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Legislative Assembly for the ACT: 2007 Week 12 Hansard (Thursday, 22 November 2007) . . Page.. 3696 ..

Title read by Clerk.

MS GALLAGHER (Molonglo—Minister for Health, Minister for Children and Young People, Minister for Disability and Community Services, Minister for Women) (10.52): I move:

That this bill be agreed to in principle.

The objective of the Mental Health (Treatment and Care) Amendment Bill 2007 is to make technical amendments to the Mental Health (Treatment and Care) Act 1994 that will better express the intention of the act in several sections where some confusion as to the intention has arisen.

The title of section 5 of the act currently reads “Persons not to be regarded as mentally dysfunctional”. While the 1994 explanatory memorandum for the act makes it clear that “mental dysfunction” is defined to include “mental illnesses” and hence technically “mental illness” is encompassed in the section, the intention is not clearly expressed in the wording of the act.

Clauses 6 and 7 of the amendment bill remove any doubt that section 5 applies to persons who are mentally ill. I propose that the section 5 heading and the first paragraph be amended to read “Persons not to be regarded as mentally dysfunctional or mentally ill”. This clarifies the intent of the section.

Clauses 8 to 14 address the intention of the act to provide for ministerial agreements to be made between the ACT and other states and territories regarding the interstate application of mental health laws.

On 18 November 2003, the then minister for health for the ACT, Mr Corbell, and the New South Wales minister for health, Mr Iemma, signed the ACT-NSW ministerial interstate mental health agreement. The agreement enables various parts of the ACT and New South Wales mental health acts to operate across the border, particularly to allow the transfer of people on involuntary orders back to their home areas or for transfers to inpatient facilities for specific treatments not available where they live. The agreement is intended to give effect to part 5A, “Interstate application of mental health laws”, of the act.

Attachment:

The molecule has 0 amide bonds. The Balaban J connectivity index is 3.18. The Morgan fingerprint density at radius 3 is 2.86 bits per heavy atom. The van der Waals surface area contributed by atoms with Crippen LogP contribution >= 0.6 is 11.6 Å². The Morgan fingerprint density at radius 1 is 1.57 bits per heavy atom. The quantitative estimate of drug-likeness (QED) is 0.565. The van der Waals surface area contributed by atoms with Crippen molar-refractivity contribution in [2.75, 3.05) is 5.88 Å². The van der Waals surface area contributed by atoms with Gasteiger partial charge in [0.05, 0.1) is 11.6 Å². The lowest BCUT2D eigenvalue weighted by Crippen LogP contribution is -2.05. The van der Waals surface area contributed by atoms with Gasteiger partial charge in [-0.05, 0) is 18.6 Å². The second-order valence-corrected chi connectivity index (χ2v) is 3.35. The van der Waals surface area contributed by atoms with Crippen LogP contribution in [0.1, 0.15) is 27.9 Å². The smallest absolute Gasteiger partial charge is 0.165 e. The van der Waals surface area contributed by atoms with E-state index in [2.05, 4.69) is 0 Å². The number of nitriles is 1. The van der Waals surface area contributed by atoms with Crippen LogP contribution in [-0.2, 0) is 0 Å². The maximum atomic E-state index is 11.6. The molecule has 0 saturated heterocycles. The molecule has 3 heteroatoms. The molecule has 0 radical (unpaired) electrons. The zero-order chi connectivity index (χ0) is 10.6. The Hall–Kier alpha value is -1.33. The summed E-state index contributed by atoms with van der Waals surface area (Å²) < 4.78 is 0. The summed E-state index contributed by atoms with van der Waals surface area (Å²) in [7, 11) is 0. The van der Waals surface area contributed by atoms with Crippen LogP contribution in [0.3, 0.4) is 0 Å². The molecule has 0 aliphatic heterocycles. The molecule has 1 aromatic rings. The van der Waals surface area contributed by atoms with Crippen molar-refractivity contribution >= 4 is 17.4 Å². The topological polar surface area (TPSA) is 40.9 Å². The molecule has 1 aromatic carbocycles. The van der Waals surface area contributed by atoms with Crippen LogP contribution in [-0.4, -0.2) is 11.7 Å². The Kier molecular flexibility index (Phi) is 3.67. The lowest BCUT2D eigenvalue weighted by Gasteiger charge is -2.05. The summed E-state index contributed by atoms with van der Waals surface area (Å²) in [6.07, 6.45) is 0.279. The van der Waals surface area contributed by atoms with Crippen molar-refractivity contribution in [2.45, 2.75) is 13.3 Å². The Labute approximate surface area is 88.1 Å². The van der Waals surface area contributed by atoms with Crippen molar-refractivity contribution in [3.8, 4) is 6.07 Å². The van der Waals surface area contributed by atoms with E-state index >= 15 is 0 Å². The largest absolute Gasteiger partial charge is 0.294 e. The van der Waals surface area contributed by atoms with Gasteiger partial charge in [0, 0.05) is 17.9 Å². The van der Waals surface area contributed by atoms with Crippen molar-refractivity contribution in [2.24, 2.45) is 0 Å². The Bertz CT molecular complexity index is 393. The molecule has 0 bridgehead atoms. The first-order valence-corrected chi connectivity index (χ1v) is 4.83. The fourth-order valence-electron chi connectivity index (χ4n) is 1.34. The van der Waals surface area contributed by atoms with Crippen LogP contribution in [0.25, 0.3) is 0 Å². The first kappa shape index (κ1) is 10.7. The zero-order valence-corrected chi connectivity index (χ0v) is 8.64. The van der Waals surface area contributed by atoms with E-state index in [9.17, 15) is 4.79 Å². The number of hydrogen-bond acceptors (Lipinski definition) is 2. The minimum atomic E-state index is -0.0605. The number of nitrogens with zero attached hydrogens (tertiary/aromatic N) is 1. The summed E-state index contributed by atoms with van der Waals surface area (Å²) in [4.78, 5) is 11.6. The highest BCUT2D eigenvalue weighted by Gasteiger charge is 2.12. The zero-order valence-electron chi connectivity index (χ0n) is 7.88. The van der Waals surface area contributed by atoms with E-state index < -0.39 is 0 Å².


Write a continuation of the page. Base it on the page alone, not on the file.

The agreement with New South Wales also allows for a person subject to an involuntary mental health community order and living in one jurisdiction who moves to the other jurisdiction to be followed up by the mental health service of their state of origin. For example, a person on an ACT psychiatric treatment order and living in Canberra who decides to move to reside in Queanbeyan can be followed up in Queanbeyan by ACT mental health staff while the transfer of the mental health care to New South Wales mental health services is finalised.

Generally, mental health services would provide mental health treatment and care across the border for a person on a community-based mental health order to provide continuity of care while negotiating the transfer of care to the local mental health

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